So how does one live a life of order? I believe the Coronavirus is an opportunity for us to re-order and transform the disorder in our lives. The fact that there is some much pandemonium over this Virus in itself speaks volumes. Yes people are sick, yes people are dying. But we live in a world where there is more any enough resources to feed everyone yet 9 million people die each year from hunger. That's almost 25,000 people a day!! (click for reference) Why isn't this on mainstream news everyday? How could something so substantial be so overlooked. As of today, March 21st 13,000 people have died, and there are 304,493 cases globally confirmed. (click for reference) The reason why there is so much fear around this is because we feel the immediacy of it happening to us. Why don't we care about the millions of people who die from preventive ailments everyday? Because of disorder and disconnection.

The media has blown this virus into a machine of fear. Why are we so easily swayed into a state of chaos and scarcity? Because the people who are in power know that our power relies on us rebuilding a healthy relationship with ourselves, our communities, and the land. We are now all called back from the places we've traveled to our places origin. Then, instead of coming together we are being separated for preventive measures. Yes these measures will help lower your chances of contracting the virus. But we must use this time of separation very carefully. We are dancing on a fine line of scarcity, fear, and isolation. All of these create more disease, more disorder. This is a time to reflect on how, what, whom and why you expend and consume energy? What are the implications? What are the wastes? What could you release? What is a priority? How are you making those things a priority each day?


What do we need to survive? Clean water, air, food, land, shelter, community.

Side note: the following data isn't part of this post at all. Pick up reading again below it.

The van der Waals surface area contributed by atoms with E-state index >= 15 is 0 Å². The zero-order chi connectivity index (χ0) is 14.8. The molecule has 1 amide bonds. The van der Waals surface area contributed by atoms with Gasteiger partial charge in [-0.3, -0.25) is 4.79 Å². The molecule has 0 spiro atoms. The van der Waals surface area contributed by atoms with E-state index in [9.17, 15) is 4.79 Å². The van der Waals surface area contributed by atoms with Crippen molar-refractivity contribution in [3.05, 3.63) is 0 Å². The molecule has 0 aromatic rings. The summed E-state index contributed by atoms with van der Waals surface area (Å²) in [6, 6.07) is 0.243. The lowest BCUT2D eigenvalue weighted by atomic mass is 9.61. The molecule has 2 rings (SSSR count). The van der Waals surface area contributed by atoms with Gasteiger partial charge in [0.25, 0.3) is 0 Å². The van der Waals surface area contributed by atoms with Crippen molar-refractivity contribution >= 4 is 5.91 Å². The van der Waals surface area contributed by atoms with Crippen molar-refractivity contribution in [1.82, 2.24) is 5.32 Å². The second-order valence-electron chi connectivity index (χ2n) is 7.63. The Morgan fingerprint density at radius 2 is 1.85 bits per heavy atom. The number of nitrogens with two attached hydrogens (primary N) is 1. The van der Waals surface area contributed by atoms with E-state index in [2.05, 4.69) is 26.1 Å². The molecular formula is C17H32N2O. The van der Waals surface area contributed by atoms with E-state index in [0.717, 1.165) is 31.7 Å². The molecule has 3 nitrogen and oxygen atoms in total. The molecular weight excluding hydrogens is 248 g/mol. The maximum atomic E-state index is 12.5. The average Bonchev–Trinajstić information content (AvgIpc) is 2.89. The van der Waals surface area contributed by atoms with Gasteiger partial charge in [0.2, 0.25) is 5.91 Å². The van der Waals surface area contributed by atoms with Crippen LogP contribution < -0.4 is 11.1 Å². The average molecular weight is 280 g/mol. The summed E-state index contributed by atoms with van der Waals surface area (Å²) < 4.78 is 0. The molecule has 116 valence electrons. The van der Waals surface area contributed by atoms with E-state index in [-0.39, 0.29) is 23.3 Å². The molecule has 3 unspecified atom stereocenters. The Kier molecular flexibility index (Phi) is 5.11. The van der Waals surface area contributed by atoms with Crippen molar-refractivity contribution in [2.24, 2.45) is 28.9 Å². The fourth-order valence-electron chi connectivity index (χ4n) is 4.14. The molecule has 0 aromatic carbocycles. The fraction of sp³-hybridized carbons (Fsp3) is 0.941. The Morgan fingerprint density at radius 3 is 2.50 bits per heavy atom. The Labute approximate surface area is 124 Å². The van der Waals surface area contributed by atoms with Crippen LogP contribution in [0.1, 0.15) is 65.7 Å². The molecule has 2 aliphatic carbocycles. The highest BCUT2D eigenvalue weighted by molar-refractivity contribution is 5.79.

To the indigenous land is the most sacred. It is not a commodity, a resource, or something that we have to protect or heal. The land is our mother she is one to be honored and respected. The Mamo explained that putting a sign do not liter is out of order. The fact that we need to put signs up stating the obvious illustrates the sickness of humanity. We are out of order and so is the planet.


We must now take the time to bring our attention back home, and by home I mean our bodies. When was the last time you said, "I love you to yourself?" The last time you massaged your feet? The last time you held yourself and fell into your own embrace. Whatever the answer there is no judgement, just an awareness. Now right, right now is the time to rebuild a relationship to yourself like you never have before. Our borders, schools, grocery stores, restaurants, churches, community centers are closing. So we have to create these centers of nourishment within ourselves. We have to communicate to each other more than ever before on how we can utilize our skills and resources so no one is left behind`, no one, no land, no body is abandoned. We already have everything we need to thrive but we can only do this together listening and following the natural order.





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Our focus is to bring communities, families and individuals back into harmony and simplicity. We do this through workshops, classes, retreats, and ceremonies with themes around rebuilding our foundations of living a balanced life. We host, practice and collaborate with the community to teach the best healing arts, permaculture, sustainability, natural building, nutrition, herbalism and spirituality of the region. Be part of a community movement rooted in care for the planet that embodies love and compassion for all beings on Mother Earth. 

We are all one. 

In 2016, the cofounders of EcoMaste visited together the Diamante Valley and since, they fell in-love with the majestic mountain. A few years later, after coming and going to Costa Rica, they felt a strong pull to root down in the area to share their passion and skills with other brothers and sisters. At the beginning of 2020, Jose felt a call to learn about natural building, specifically bamboo and timber framing. After his courses he was admiring the Diamante Waterfall and reached out to his indigenous brother Kandymaku from the Arhuacos Tribe which is part of the Teyuna Collective (four indigenous tribes from the Sierra Nevada in Colombia).